Smaller Is Best

More and more I am convinced that, with very few exceptions, the place to enjoy the jazz experience is in a small performance space. There are the few exceptions — Dave Brubeck, Keith Jarrett, Sonny Rollins, to name three — who can fill a large concert hall and play jazz. But when they are gone, what then?

p24_colonial_tavern_photopage_24_town_tavern_photoForget the days of touring bands — the glory days of places like the Colonial Tavern and The Town Tavern. I can remember when I first arrived in Toronto I could shuttle between The Colonial and The Town in the sure knowledge that whoever was appearing, the music would be good — and sometimes unforgettable. In any case, that all but ended years ago, when rising costs made touring bands pretty well a thing of the past and bringing in a guest artist to perform with a local group was the solution. At least for a while. Now we are left with fond memories of clubs like Bourbon Street, The Montreal Bistro and The Top Of The Senator.

Festivals are committed, if they want to survive, to presenting less jazz and more widely based music, much of it by groups often past their “best before” date who have no more than a passing reference to jazz.

So, more and more it seems to me that friendly watering holes and relatively small concert venues will be the future of jazz.

The Not So Merry Month Of June

p25_jazznotes_davemcmurdoSummer came in with a cold blast of bad news. We lost Dave McMurdo, who had been ill for some time with Hodgkin’s lymphoma, but it was a heart attack that eventually felled him at age 67. It is a sad loss to the jazz community. McMurdo, originally from Vancouver, where he studied music at the University of British Columbia, was a dedicated man and took life very seriously as a musician and as a devoted teacher. He moved to Toronto in 1969, was for some years a member of Rob McConnell’s Boss Brass, and the lead trombone player in Nimmons ‘N’ Nine Plus Six. The Dave McMurdo Jazz Orchestra was formed in 1988, giving McMurdo the opportunity of having his own compositions and arrangements performed. He also invited contributions from such other prominent musicians as Mike Malone, Reg Schwager, Don Thompson and Phil Nimmons.

His death leaves a hole in the fabric of the Canadian jazz world. I shall miss his sartorial elegance and dry wit.

We also lost one of my favourite piano players and a friend when Philadelphian Ray Bryant died on June 2, at the age of 79, after a long illness. Bryant was part of a very musical family. His mother played piano in the local church, his brother, Tommy, was an accomplished bass player while his younger brother, Len, is a singer/drummer. Not only that, his sister, Vera Eubanks, is the mother of three sons who have each made their mark in music — trombonist Robin, guitarist Kevin and trumpeter Duane.

After a few years with local bandleader Mickey Collins, Bryant joined Tiny Grimes and His Rocking Highlanders, an African-American rhythm and blues group which sported the full kilt and tam o’shanter!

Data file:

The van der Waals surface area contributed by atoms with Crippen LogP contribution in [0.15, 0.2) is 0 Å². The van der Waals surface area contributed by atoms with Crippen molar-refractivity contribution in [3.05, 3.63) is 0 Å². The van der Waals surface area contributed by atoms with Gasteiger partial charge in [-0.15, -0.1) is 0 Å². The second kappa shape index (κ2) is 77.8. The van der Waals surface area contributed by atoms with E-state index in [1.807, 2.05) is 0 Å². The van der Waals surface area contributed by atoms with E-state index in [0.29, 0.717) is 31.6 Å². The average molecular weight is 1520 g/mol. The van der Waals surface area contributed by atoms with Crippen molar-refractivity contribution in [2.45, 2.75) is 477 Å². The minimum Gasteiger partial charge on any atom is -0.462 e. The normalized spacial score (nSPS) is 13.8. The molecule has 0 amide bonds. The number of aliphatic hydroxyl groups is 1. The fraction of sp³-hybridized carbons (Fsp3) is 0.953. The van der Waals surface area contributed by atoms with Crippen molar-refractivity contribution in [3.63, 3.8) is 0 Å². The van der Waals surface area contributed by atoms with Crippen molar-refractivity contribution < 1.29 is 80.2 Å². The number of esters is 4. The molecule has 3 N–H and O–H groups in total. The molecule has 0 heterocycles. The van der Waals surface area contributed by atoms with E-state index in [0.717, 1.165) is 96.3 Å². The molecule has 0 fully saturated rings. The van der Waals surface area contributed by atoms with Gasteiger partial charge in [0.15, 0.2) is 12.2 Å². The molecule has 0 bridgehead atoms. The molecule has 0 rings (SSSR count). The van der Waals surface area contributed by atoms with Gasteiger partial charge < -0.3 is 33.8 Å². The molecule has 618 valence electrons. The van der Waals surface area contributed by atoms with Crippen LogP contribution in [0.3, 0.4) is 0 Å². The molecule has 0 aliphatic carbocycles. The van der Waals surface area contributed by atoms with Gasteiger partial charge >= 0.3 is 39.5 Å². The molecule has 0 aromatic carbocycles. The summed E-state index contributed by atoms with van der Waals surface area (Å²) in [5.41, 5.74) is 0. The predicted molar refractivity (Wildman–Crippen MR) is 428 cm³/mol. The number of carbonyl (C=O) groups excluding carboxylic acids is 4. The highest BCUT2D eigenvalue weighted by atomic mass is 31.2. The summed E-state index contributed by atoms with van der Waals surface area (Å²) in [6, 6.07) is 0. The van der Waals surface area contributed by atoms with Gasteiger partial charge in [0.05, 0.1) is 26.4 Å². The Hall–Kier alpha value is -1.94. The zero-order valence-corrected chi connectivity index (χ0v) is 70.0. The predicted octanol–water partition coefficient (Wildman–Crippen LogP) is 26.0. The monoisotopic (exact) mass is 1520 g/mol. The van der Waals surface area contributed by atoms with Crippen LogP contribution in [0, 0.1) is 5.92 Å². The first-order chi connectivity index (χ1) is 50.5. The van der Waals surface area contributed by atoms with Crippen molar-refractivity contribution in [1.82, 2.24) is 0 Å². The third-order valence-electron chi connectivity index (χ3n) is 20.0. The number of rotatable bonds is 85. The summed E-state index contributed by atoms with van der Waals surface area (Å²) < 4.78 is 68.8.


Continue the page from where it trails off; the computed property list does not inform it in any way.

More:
His break came in the 50s when, as house pianist at Philadelphia’s Blue Note club, he had the opportunity to play with artists such as Charlie Parker, Lester Young, Sonny Rollins and Miles Davis. From there on his career was soon established.

Bryant had an extremely personal sound on piano, making him instantly recognisable after only a few bars of music — a rare talent, but then Ray Bryant was just that — a rare talent.

Kate Weich

This next part of my column is about a well-loved member of the jazz community who was not a musician, but for a number of years was behind the bar of the Montreal Bistro. Kathleen Weich was her name, but everybody knew her simply as Kate and I don’t know anybody among the regulars at what was for a long time, our favourite watering hole in town, who didn’t like Kate.

Kate was born in Victoria, British Columbia. She completed the Visual Arts Program, with Honours, at Grant McEwen College in Edmonton and did her BFA at York University in Toronto where she made her home.

She was efficient, hard working and ran a tight ship, but was a warm and caring person with a dry sense of humour. But at the same time, like so many workers in the restaurant business, Kate’s job running the bar at the Bistro was a means to an end. I don’t mean that she didn’t enjoy her work at the Montreal Bistro, but her real love was painting.

She wanted to be able to support herself from her painting — and that’s even tougher than being a jazz musician — but eventually she did, becoming in the process a highly respected member of Canada’s art community. I’m happy to have one of Kate’s paintings hanging in my house. That painting which I see every day, is even more meaningful now. Kate fell prey to cancer and passed away on June 16. She will be missed.

Speaking of her own work she said, “My aim is not to present a finalized view of a given subject. I hope to offer a place where you can contemplate and bring your own visions.”

And that is not so different from the goals which jazz musicians set for themselves.

Jim Galloway is a saxophonist, band leader and former artistic director of Toronto Downtown Jazz. He can be contacted at jazznotes@thewholenote.com.


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